My translation of Borges two weeks ago received a great response on here – thank you all for your kind words!
This week’s poem, “Reading Holderlin on the Patio with the Aid of a Dictionary” by Rita Dove, evokes some of the fascination and thrill of working out a poem from one language to another, how there is a “shyness” but also a “stepping/out” of one’s body in the task.
Reading Holderlin on the Patio with the Aid of a Dictionary – Rita Dove
One by one, the words
up, white flags dispatched
from a silent camp.
When had my shyness returned?
This evening, the sky refused
to lie down. The sun crouched
behind leaves, but the trees
had long since walked away.
The meaning that surfaces
comes to me aslant and
I go to meet it, stepping
out of my body
word for word, until I am
everything at once: the perfume
of the world in which
I go under,
p.s. I wrote about Holderlin a ways back – check it out here.
Given this week’s news of Galway Kinnell’s passing, I find myself heading into Dia de los Muertos this weekend with him on my mind.
I had the pleasure of attending a reading he gave alongside Phil Levine in NYC. The two great poets chatted at their table before the reading. When the time came to start, Galway walked up to the mic and in his booming, majestic baritone gave a stellar reading of Phil’s poem “They Feed They Lion.” The room was collectively knocked out. Phil then walked up and replaced Galway at the podium, and said: “Gee, that was pretty good.”
They then proceeded to take turns, poem by poem, reading each other’s work. I remember how well the two voices complimented each other’s work, Phil adding some lyric subtlety to his reading of Galway’s “The Avenue Bearing the Initial of the Christ into the New World,” and Galway delivering the grit and grace behind Phil’s poems.
Grit and grace are two solid words to remember Galway Kinnell by, words exemplified in the meditation in the poem below.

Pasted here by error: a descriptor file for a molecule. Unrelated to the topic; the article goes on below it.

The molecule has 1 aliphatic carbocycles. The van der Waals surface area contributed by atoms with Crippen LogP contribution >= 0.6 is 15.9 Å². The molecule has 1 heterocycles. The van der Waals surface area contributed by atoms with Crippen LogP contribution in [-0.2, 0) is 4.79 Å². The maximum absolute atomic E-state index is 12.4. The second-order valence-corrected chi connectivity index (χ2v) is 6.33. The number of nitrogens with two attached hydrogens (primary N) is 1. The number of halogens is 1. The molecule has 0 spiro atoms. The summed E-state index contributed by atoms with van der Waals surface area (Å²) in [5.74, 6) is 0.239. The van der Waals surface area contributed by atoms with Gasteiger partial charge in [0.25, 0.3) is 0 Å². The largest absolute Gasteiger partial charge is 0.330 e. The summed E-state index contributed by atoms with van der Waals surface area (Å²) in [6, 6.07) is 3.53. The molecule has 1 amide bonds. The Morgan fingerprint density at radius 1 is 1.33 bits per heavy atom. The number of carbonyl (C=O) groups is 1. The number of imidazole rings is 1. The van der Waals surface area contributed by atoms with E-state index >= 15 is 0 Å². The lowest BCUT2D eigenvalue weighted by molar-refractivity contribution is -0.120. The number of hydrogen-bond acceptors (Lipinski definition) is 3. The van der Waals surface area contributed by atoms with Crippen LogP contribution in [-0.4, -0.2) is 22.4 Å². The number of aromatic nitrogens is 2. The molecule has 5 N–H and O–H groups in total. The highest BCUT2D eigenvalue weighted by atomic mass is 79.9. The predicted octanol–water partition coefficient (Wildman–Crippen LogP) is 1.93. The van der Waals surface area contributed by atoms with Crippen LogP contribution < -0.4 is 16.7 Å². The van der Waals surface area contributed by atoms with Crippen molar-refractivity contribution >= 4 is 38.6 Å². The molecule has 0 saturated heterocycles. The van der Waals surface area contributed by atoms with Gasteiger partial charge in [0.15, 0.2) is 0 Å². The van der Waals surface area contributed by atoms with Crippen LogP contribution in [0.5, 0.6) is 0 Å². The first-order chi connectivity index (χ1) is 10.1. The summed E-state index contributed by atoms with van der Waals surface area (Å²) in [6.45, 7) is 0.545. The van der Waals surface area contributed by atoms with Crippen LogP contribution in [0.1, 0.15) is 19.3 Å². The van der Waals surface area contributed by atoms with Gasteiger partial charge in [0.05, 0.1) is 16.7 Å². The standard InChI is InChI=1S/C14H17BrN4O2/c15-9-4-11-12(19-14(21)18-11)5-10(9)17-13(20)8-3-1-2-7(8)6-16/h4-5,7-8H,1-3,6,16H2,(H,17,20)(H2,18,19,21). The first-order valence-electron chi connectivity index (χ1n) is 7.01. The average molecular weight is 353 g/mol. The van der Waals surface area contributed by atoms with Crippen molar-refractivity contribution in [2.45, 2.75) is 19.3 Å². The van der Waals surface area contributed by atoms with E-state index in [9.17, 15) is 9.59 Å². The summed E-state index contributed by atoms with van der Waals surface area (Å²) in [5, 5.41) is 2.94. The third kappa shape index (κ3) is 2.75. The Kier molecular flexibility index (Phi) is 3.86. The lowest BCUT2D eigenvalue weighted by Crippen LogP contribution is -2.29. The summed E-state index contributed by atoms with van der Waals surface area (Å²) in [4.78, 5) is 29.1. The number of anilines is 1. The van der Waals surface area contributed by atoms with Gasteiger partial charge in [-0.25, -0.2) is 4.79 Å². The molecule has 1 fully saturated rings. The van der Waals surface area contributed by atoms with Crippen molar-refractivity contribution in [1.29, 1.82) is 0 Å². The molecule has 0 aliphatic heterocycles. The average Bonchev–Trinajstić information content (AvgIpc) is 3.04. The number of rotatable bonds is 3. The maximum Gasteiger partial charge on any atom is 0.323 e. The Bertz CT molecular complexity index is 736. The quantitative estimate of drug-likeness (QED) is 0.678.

The Man Splitting Wood in the Daybreak – Galway Kinnell
The man splitting wood in the daybreak
looks strong, as though, if one weakened,
one could turn to him and he would help.
Gus Newland was strong. When he split wood
he struck hard, flashing the bright steel
through the air so hard the hard maple
leapt apart, as it’s feared marriages will do
in countries reluctant to permit divorce,
and even willow, which, though stacked
to dry a full year, on being split
actually weeps—totem wood, therefore,
to the married-until-death—sunders
with many little lip-wetting gasp-noises.
But Gus is dead. We could turn to our fathers,
but they help us only by the unperplexed
looking-back of the numerals cut into headstones.
Or to our mothers, whose love, so devastated,
can’t, even in spring, break through the hard earth.
Our spouses weaken at the same rate we do.
We have to hold our children up to lean on them.
Everyone who could help goes or hasn’t arrived.
What about the man splitting wood in the daybreak,
who looked strong? That was years ago. That was me.
Around the same time that I read Takuboku Ishikawa (see last week’s post), I also delved into the work of Yosano Akiko – famed tanka poet and friend to Ishikawa.